Theories of Infant Development

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Transcript Theories of Infant Development

Two to Five
Chapter 6
Created by Ilse DeKoeyer-Laros, Ph.D.
Overview Chapter 6
Physical and Motor Development
Perceptual Development
Cognitive Development
Emotional Development
Family and Society
Experiential Exercises
Co-regulating with Baby
• Around 6-8 weeks: first major developmental
motor movements more purposeful and deliberate
perception more acute
waking time and attention span increase rapidly
able to establish and maintain eye contact,
demanding crying wanes, and social smile emerges
• These changes lead to longer adult-infant
interactions & the beginnings of social play
Physical Development
• At birth, most infants are 19 to 21 inches in
length & weigh between 7 and 8 pounds
– boys are slightly longer & heavier than girls
• By 6 months, height increases by a factor of 1.5,
while weight increases by a factor of 2
• Individual differences become larger with age
– as infants get older, their height becomes a better
predictor of their adult height
Physical Development
Growth is asynchronous – different parts of the
body grow at different rates, and growth spurts
occur at different times in each body region
Physical Development
• By 3 months,
– infants can sleep for longer periods before
waking up and are more likely to sleep
through the night
– about half of their sleep time is in REM sleep.;
this percentage decreases gradually (in
adults, only 20% of sleep is REM sleep)
Motor Development
• Changes along with physical development
• Areas:
– control over posture
– locomotion
– movements of the hands &
Video Examples on YouTube:
• unsuccessful eye-hand coordination:
• successful reach & grasp:
• successful hand-hand transfer:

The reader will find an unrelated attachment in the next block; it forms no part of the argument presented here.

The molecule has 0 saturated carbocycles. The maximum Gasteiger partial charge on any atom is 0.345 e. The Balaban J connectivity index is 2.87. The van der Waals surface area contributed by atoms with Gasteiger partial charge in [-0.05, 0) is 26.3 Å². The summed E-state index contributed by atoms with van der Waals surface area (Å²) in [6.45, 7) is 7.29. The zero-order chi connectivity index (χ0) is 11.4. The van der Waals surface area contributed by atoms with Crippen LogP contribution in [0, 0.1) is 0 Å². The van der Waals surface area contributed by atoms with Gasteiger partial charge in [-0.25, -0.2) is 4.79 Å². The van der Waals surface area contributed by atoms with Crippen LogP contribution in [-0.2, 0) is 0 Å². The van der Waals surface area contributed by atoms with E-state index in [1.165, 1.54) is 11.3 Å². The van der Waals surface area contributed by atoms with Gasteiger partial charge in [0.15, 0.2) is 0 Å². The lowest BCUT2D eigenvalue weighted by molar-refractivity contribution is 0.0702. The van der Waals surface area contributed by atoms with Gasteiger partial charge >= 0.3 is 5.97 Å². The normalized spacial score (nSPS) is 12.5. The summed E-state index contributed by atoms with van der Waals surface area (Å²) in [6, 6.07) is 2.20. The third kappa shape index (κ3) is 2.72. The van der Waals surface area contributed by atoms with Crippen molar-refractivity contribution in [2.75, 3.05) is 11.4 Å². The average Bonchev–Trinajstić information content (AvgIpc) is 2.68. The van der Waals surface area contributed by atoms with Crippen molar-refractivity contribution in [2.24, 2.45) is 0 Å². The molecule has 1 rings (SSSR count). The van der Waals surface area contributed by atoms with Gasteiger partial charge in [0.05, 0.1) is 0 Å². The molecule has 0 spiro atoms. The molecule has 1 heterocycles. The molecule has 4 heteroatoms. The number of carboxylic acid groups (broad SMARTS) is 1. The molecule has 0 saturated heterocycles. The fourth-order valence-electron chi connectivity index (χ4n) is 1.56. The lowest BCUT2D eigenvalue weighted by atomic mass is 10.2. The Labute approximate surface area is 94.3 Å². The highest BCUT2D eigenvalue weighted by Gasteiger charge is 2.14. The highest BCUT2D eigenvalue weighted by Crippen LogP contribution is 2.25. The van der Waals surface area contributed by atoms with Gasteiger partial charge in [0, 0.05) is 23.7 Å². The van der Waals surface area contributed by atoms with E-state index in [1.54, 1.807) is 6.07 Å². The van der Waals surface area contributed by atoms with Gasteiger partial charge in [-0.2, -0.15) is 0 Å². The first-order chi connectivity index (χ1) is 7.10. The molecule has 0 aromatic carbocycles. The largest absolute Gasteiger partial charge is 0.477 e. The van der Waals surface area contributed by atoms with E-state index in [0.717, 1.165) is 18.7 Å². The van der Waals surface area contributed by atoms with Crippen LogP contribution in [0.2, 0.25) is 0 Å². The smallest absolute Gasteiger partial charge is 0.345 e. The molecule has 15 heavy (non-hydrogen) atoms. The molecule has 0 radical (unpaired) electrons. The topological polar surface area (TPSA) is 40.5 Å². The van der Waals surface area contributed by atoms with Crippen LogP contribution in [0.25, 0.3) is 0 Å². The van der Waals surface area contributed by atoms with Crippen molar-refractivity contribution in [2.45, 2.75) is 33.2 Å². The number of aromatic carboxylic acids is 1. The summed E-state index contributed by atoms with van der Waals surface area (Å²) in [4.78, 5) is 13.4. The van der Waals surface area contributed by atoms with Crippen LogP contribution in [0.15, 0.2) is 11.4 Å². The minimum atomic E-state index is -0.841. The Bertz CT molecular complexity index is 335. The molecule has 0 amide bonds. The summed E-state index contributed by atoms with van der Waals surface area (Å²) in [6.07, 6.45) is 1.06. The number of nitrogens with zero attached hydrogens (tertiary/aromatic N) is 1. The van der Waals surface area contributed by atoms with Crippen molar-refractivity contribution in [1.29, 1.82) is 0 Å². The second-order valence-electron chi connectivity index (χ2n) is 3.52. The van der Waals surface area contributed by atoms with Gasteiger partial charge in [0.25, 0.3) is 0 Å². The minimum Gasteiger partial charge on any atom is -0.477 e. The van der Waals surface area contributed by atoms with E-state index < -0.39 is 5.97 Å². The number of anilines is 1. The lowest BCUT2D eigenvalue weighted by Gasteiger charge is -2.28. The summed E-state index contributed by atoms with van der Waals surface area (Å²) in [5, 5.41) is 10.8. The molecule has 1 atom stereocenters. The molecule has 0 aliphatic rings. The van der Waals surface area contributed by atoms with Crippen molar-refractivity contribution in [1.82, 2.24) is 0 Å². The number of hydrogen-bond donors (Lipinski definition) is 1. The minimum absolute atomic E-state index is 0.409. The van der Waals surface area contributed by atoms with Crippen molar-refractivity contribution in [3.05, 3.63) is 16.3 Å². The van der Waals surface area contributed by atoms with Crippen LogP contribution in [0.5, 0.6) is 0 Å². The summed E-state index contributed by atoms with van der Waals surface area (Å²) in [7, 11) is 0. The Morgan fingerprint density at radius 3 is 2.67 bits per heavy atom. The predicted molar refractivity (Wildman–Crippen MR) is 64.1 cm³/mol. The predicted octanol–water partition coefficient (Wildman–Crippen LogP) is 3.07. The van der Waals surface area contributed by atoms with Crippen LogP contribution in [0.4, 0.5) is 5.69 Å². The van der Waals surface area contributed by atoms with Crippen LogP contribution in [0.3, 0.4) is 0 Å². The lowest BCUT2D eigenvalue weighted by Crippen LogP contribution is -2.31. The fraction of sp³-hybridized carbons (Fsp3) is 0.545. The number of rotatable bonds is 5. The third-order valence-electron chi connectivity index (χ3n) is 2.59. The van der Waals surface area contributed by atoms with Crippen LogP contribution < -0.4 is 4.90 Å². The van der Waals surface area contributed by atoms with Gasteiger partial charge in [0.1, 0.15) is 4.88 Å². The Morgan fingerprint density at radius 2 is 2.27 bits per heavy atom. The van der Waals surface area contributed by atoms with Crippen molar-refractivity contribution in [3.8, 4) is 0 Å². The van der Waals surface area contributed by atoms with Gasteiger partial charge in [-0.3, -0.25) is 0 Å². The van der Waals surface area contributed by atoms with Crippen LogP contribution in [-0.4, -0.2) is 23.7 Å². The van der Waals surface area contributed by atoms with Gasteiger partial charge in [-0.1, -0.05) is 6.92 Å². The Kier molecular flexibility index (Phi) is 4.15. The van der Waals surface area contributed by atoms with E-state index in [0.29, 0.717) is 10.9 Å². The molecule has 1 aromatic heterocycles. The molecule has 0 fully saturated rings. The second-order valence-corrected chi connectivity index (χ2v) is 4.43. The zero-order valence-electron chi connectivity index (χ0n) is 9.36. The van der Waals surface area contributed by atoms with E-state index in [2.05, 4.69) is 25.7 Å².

Motor Development
Motor Development
A baby’s ability to perform a motor skill depends on
two factors
– the difficulty of the task
– supports & resources
in the environment
Picture from:
Motor Development
The difficulty of the task
• easier tasks are mastered first:
– objects with graspable appendages vs. balls & cubes
– small vs. large objects
• between 2 and 6 months, hand & arm movements
– become more adapted to the size & shape
of an object
– become more coordinated with eye gaze
– are related to emotional state: more likely to
point when alert & attentive
Motor Development
Supports & resources in the environment
• during social play with objects, adults help
infants to practice budding motor skills
• adults hold infants in postures that are most
conducive to the execution of motor skills
– upright babies attend more to the environment, while
supine babies are more likely to look at their mothers
– infants in upright supine positions are more likely to
reach for objects within their reach
Motor Development
Cultural differences
• In Mali, mothers put babies through workout
– training in sitting & standing, muscle stretching,
suspending babies by their arms and legs
– many African babies have advanced motor
coordination compared to Caucasian babies
• Navaho infants spend many hours strapped
tightly onto cradle boards
– motor development is slower than that of other groups
Motor Development
In summary
• motor and physical development in the first half
year is the result of a systems interaction
between infants, adults, and the environment.
• the ability to perform a
coordinated task is based
on three systemic factors:
Perceptual Development
There is a major shift in perceptual
development between 2 and 5 months
infants begin to recognize
& prefer meaningful
patterned stimuli
Perceptual Development
Visual Pattern Perception
The ability to perceive whole patterns increases
dramatically around 3 months
– infants dishabituate when a totally novel figure is
introduced but not when a different view of the familiar
figure is shown
– they scan figures drawn with dashed or dotted lines as
if they were drawn with a solid line
Perceptual Development
Visual Pattern Perception: Faces
• By 3 months, infants can
differentiate familiar from
unfamiliar faces & prefer faces
over nonface stimuli
• They prefer faces from their own ethnic-racial
group over faces from a different group &
attractive faces over less attractive ones
• They can recognize a smile
Perceptual Development
Visual Perception of Moving Objects
• Young infants look longer at moving faces and
patterns than at static ones
• By 3-4 months, infants perceive moving objects
as whole units
• By using movement cues, 4-month-old infants
are aware that objects are solid and that they
take up their own space
Perceptual Development
Visual Perception of Moving Objects
Infants also detect complex patterns of motion
• 3- to 5-month-olds prefer to look at normal walkers or
runners over inverted or biologically impossible ones
Perceptual Development
the infant is able to perceive meaningful